Determinate vs. Indeterminate Tomatoes: What’s the Difference?
Before growing either determinate or indeterminate tomatoes, learn what sets them apart—and why you may want to plant both!
Gardeners often have trouble remembering determinate vs. indeterminate tomato differences, but it’s an important distinction that affects how they care for their tomato plants. According to dictionary definitions, “determinate” means “having defined limits,” while “indeterminate” means “not definitely or precisely determined or fixed.”
So, think of determinate tomatoes as disciplined Type A personalities, determined to get their flowering and fruiting over as soon as possible. The easy-going Type B personality indeterminate tomatoes are more indecisive, producing later than determinates and continuing to fruiting in a desultory way until frost kills them. Because of this, indeterminate tomatoes actually can produce more tomatoes than determinate ones—eventually! When it comes down to determinate vs. indeterminate tomatoes, it’s actually a good idea to grow some of both.
Determinate tomatoes grow to a fixed size, whereas indeterminate varieties continue to grow all season.
Also called bush tomatoes, determinate tomato varieties such as Patio and Better Bush usually don’t surpass 4 feet high. Bred to be compact, disease-resistant, and productive, they stop growing once they set terminal buds. They then begin flowering and fruiting prodigiously until all of the blossoms at their tips are “used up,” after which they stop producing. Due to their smaller size, they make the most practical choice for container gardens. This category includes a few heirloom tomatoes, such as Burbank Slicing, Rutgers, and hybrids.
However, most heirloom, open-pollinated tomatoes such as Brandywine and Cherokee Purple are indeterminate types that keep growing in a vining habit until cut down by frost. They typically are less disease-resistant than hybrids, and may reach heights between 6 and 12 feet, with fruits that typically also grow much larger than those of determinate types. Many hybrids are indeterminate too, including Better Boy and Early Girl.
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Indeterminate tomato plants set fruit for a longer period of time than determinate plants.
Determinate types fruit heavily for about a month to 6 weeks before they stop flowering. Therefore, gardeners who want tomatoes mostly to can, freeze, or otherwise preserve should choose determinate tomato seeds or plants, since these bushier tomatoes produce a crop almost all at once. Gardeners who live in mountain climates with short growing seasons might get more fruit from determinate tomatoes.
However, gardeners who prefer a slower but steadier supply of tomatoes they can eat fresh through the growing season should opt for indeterminate tomato plants or seeds. Those that are heirlooms, after all, have a reputation for being the best tasting. And, although indeterminate plants don’t produce as many tomatoes at one time, they can keep them coming for several months, depending on the growing zone.
If you have the room, you should opt for growing both types of tomato plants. That way, once your bushy determinants stop producing, you should still have tomatoes for everyday use and to harvest for indoor ripening before frost hits. The best way to tell if your tomato is determinate or indeterminate is to check the seed or plant company’s website if ordering online or read the back of the seed packet or planting pack.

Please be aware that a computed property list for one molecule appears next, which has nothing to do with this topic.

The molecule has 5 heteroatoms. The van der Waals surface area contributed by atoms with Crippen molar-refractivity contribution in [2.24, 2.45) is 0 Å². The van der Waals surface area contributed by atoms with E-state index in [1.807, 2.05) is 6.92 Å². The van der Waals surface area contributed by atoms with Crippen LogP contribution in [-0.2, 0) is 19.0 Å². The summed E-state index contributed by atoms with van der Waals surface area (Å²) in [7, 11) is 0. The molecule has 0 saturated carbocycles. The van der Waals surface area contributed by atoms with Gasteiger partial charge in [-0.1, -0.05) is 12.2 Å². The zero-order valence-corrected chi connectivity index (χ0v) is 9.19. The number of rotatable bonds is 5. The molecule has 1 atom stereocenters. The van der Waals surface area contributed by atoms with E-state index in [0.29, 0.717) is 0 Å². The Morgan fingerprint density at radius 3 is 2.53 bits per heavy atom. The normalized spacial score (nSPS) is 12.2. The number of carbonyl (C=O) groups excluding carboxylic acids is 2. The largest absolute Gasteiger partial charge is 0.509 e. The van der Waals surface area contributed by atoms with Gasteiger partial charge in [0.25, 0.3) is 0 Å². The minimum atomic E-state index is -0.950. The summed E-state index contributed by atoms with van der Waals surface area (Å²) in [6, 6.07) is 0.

Semi-determinate tomatoes combine characteristics of both determinate and indeterminate varieties.
There is yet one more type of tomatoes that falls somewhere between the first two. Semi-determinate tomatoes are more compact than their indeterminate cousins, and often are labeled as dwarf varieties. Still, they can produce fruit throughout the season. They also make fewer suckers than indeterminate plants do. This category’s cultivars include Celebrity and Early Goliath.
Cherry and grape tomatoes can belong to any of the three categories, with semi-determinate types including Sapho and Smarty. Although these in-between types have the potential for huge harvests, it’s impossible to predict in advance how many tomatoes any one plant of any kind will make each season.
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Typically, all three types of tomato plants require support as they mature.
Different tomato plants may require different supports. Due to their large size, indeterminate varieties generally should be enclosed in tall tomato cages or attached to trellises to keep them and their often heavy fruits off the ground. Bushier determinate types can get by with just stakes, while semi-determinate types often do well with the Florida Weave. In this method, the gardener places stakes between the plants and strings tomato twine between the stakes at varying levels from the ground.
Indeterminate and some semi-determinate tomatoes can require some pruning of suckers, but determinate types shouldn’t be pruned much if at all. Removing suckers, the tiny branches that appear in the V formed where branches meet the main stem, can help control growth of vining tomato plants and ensure that more energy goes into growth and fruiting on the more solid main branches.
All types of tomatoes will require after-frost planting—preferably deep planting—along with good soil, adequate water, and fertilizer.